A Storm of Wings is the second part of M. John Harrison???s VIRICONIUM sequence. Viriconium has been at peace for eighty years after the threat from the north was eliminated, but now there are new threats to the city. Something has detached from the moon and fallen to earth. A huge insect head has been discovered in one of the towns of the Reborn. The Reborn are starting to go mad. Also, a new rapidly growing cult is teaching that there is no objective reality. Are the strange events linked with the cult???s nihilistic philosophy? And what will this do to Viriconium???s peace? Tomb the dwarf and Cellur the Birdlord, whom we met in The Pastel City, set out to discover the truth.
A Storm of Wings was published in 1980 ??? nine years after The Pastel City ??? and M. John Harrison???s writing style has evolved. In some ways it???s better ??? characterization is deeper and the imagery is more evocative. This world feels fragile and moribund and the reader gets the sense that, as the cult proclaims, it???s hard to tell what???s real and what???s just a warped perception. Or perhaps Viriconium is slipping from reality into a dream. Or into a different reality altogether. The story is strange, outlandish, and blurry.
In the third part of the VIRICONIUM omnibus, The Floating Gods (aka In Viriconium), we visit the old artists??? quarter of Viriconium ??? a lazy decaying place where gardens bloom and the smell of black currant gin exudes from the taverns where the increasingly lackadaisical citizens used to sit and talk about art and philosophy. This part of the city used to be vibrant and innovative, but it has been deteriorating as a psychological plague has been creeping in from the high city. The artists??? patrons, infected by this plague of mediocrity, have become dreamy and only want to purchase uninspired sentimental watercolor landscapes. And all they want to talk about is the debauched antics of the Barley Brothers, a couple of twins who act like buffoons but are rumored to be demi-gods.
This part is funny, witty, and brilliantly written with sharp humorous insights into disagreeable human behavior. As the plague crept closer, I could feel the beloved city of Viriconium decaying ??? its fountains drying up and its gardens becoming unkempt and shabby. Like the previous book, A Storm of Wings, The Floating Gods is intensely atmospheric. This is a better book, though, because the atmosphere is balanced by humor and plot.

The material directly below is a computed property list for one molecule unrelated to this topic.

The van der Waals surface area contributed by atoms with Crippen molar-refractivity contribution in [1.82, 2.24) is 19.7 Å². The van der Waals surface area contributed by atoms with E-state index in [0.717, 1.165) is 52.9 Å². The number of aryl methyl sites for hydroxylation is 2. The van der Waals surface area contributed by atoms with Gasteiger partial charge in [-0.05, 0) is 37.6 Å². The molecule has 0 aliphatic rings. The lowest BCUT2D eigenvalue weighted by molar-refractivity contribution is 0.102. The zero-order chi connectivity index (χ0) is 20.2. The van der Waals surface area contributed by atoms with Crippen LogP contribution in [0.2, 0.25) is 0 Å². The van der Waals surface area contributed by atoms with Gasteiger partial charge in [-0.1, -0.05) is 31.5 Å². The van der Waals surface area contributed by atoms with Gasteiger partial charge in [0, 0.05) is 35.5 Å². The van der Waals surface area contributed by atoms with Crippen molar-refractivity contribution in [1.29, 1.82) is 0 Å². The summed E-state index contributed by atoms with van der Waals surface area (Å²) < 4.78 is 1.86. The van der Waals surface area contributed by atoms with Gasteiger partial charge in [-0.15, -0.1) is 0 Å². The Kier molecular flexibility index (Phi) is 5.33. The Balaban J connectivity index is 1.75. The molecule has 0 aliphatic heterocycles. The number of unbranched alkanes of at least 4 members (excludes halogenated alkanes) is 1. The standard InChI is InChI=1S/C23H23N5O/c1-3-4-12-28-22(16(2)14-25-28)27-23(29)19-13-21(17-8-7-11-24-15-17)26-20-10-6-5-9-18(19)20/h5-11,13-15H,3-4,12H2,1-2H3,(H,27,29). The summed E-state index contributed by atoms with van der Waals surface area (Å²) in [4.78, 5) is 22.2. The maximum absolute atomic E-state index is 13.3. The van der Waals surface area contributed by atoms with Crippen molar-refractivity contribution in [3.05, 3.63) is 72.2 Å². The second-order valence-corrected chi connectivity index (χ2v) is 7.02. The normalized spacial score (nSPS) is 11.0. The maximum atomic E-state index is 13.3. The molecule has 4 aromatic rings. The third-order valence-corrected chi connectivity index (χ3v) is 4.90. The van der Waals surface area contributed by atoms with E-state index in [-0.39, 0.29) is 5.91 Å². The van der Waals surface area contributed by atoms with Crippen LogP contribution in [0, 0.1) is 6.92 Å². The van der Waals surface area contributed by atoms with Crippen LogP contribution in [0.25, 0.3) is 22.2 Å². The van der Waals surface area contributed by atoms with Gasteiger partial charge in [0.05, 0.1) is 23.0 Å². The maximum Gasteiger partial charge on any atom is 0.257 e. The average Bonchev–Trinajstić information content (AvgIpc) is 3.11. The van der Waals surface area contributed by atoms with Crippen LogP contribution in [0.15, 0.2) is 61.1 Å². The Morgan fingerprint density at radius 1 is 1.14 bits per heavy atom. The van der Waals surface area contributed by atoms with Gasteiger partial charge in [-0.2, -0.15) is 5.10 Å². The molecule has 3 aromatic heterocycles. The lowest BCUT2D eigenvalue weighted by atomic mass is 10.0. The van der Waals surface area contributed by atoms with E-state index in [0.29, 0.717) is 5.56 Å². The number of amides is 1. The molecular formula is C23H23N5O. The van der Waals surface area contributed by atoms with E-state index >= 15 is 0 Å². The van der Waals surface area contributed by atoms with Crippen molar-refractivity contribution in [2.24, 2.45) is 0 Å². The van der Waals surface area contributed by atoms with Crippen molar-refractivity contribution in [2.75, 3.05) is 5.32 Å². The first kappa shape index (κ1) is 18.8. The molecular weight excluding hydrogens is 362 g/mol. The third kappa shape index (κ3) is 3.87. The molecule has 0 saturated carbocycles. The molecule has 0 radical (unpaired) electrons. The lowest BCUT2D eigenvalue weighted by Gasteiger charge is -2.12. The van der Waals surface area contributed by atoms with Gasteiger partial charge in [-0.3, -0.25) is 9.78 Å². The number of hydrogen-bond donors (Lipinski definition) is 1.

Viriconium Nights is the last book in M. John Harrison???s VIRICONIUM epic. It???s a collection of seven short stories set in and around the city of Viriconium which contain some of the characters we???ve met in the previous VIRICONIUM books and include many allusions to recurring events and motifs: mechanical metal birds, tarot cards, locusts, the fish mask, big lizards, the Mari Lwyd, etc. Each story stands alone but focuses on the city of Viriconium and particularly the bohemian residents of the Artists??? Quarter. All of Viriconium is decaying, but this part of the city feels especially bleak, probably because it???s peopled with brooding artistic types whose desperation results in freakish hedonistic behavior.
Though there are recurring characters in the VIRICONIUM works, we never get to know any of them very well. The haunting, weird, incomprehensible city is the main character. M. John Harrison has explained at his blog that he didn???t want Viriconium to be ???tamed??? or ???controlled,??? so he has confused and disoriented the reader by making it impossible to understand what it would be like to live in his world: ???I made that world increasingly shifting and complex. You can not learn its rules. More importantly, Viriconium is never the same place twice.??? I think this is more successful in the last three parts of VIRICONIUM ??? the first novel, The Pastel City, is almost a traditional quest fantasy.
VIRICONIUM is one of those works that I feel like I should give 5 stars just because it???s original and M. John Harrison???s prose is brilliant. Harrison is a master of style and his writing is superior to most of what???s offered on the SFF shelves. However, the truth is that though I recognize Harrison???s genius, I can???t say that I enjoyed every moment of VIRICONIUM, which may be a reflection on me more than on the work itself. Spending so much time in a city that???s unknowable and decaying resulted, for me, in an overwhelming feeling of disorientation and hopelessness. The characters and the plot, which feel like they are there only to support the role of the city, don???t make up for this. A month from now, I probably won???t remember any of the plots in Viriconium Nights. But I will remember Viriconium.
This audiobook was produced by Neil Gaiman Presents and is narrated by Simon Vance who is one of the absolute best in the business. This is a high-quality production and highly recommended for anyone who wants to read one of M. John Harrison???s best-loved works.
7 of 7 people found this review helpful